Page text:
Uniparental disomy of chromosome 16 unmasks recessive mutations of FA2H /SPG35 in 4 families

Anne S. Soehn, Tim W. Rattay, Stefanie Beck-Wödl, Karin Schäferhoff, David Monk, Marion Döbler-Neumann, Konstanze Hörtnagel, Agatha Schlüter, Montserrat Ruiz, Aurora Pujol, Stephan Züchner, Olaf Riess, Rebecca Schüle, Peter Bauer, Ludger Schöls

Research output: Contribution to journalArticlepeer-review

17 Scopus citations


Objective: Identifying an intriguing mechanism for unmasking recessive hereditary spastic paraplegias. Method: Herein, we describe 4 novel homozygous FA2H mutations in 4 nonconsanguineous families detected by whole-exome sequencing or a targeted gene panel analysis providing high coverage of all known hereditary spastic paraplegia genes. Results: Segregation analysis revealed in all cases only one parent as a heterozygous mutation carrier whereas the other parent did not carry FA2H mutations. A macro deletion within FA2H, which could have caused a hemizygous genotype, was excluded by multiplex ligation-dependent probe amplification in all cases. Finally, a microsatellite array revealed uniparental disomy (UPD) in all 4 families leading to homozygous FA2H mutations. UPD was confirmed by microarray analyses and methylation profiling. Conclusion: UPD has rarely been described as causative mechanism in neurodegenerative diseases. Of note, we identified this mode of inheritance in 4 families with the rare diagnosis of spastic paraplegia type 35 (SPG35). Since UPD seems to be a relevant factor in SPG35 and probably additional autosomal recessive diseases, we recommend segregation analysis especially in nonconsanguineous homozygous index cases to unravel UPD as mutational mechanism. This finding may bear major repercussion for genetic counseling, given the markedly reduced risk of recurrence for affected families.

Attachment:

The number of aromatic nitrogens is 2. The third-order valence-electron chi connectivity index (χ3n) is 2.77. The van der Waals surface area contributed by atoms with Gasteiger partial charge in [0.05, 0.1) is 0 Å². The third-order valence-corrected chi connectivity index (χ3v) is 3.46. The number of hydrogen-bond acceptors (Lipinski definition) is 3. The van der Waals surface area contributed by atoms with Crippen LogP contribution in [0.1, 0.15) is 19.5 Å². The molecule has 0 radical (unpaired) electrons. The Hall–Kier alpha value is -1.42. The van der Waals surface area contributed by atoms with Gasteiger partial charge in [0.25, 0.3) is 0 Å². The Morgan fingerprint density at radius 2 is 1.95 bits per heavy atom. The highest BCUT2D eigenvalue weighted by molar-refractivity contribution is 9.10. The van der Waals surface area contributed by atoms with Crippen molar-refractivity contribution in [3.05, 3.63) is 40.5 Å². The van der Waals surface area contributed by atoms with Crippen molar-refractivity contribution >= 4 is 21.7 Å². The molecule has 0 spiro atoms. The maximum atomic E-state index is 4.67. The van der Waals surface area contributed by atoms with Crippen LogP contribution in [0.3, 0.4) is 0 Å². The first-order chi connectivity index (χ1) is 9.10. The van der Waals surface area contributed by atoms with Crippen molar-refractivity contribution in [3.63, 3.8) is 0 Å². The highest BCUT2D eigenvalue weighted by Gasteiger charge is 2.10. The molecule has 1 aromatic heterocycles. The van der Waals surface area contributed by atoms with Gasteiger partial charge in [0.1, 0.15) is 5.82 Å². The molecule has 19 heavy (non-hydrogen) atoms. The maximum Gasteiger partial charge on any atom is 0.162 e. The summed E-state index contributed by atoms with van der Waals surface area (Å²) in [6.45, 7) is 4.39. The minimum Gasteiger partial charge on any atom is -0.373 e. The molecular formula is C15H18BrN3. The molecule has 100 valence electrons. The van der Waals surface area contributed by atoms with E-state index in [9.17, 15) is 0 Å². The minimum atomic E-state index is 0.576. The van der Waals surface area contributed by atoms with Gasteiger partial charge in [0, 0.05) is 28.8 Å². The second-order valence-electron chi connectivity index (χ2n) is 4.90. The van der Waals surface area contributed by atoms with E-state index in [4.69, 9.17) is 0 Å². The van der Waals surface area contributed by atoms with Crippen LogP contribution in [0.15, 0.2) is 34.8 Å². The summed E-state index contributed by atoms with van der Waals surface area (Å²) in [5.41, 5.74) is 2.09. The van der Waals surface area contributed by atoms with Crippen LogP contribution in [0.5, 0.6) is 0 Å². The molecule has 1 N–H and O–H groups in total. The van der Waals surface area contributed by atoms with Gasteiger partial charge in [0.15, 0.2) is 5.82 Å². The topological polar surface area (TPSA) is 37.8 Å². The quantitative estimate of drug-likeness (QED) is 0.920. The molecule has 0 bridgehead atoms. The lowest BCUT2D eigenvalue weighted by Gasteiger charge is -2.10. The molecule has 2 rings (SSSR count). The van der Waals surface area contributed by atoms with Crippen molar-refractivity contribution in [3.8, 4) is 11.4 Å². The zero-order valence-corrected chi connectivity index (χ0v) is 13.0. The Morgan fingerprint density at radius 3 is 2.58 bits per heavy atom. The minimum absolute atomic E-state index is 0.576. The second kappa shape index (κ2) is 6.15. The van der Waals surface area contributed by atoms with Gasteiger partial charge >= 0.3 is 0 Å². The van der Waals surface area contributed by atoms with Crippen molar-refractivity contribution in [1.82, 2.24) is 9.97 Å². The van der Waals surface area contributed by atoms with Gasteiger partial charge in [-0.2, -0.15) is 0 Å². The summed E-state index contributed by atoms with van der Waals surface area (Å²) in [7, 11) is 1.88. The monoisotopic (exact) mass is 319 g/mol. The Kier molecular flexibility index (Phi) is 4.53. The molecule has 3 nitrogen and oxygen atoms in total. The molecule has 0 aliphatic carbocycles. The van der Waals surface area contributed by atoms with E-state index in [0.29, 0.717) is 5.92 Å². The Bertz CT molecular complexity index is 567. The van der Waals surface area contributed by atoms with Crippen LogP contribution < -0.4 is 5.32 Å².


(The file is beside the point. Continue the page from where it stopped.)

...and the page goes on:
Original languageEnglish (US)
Pages (from-to)186-191
Number of pages6
Issue number2
StatePublished - Jul 12 2016

ASJC Scopus subject areas

  • Clinical Neurology


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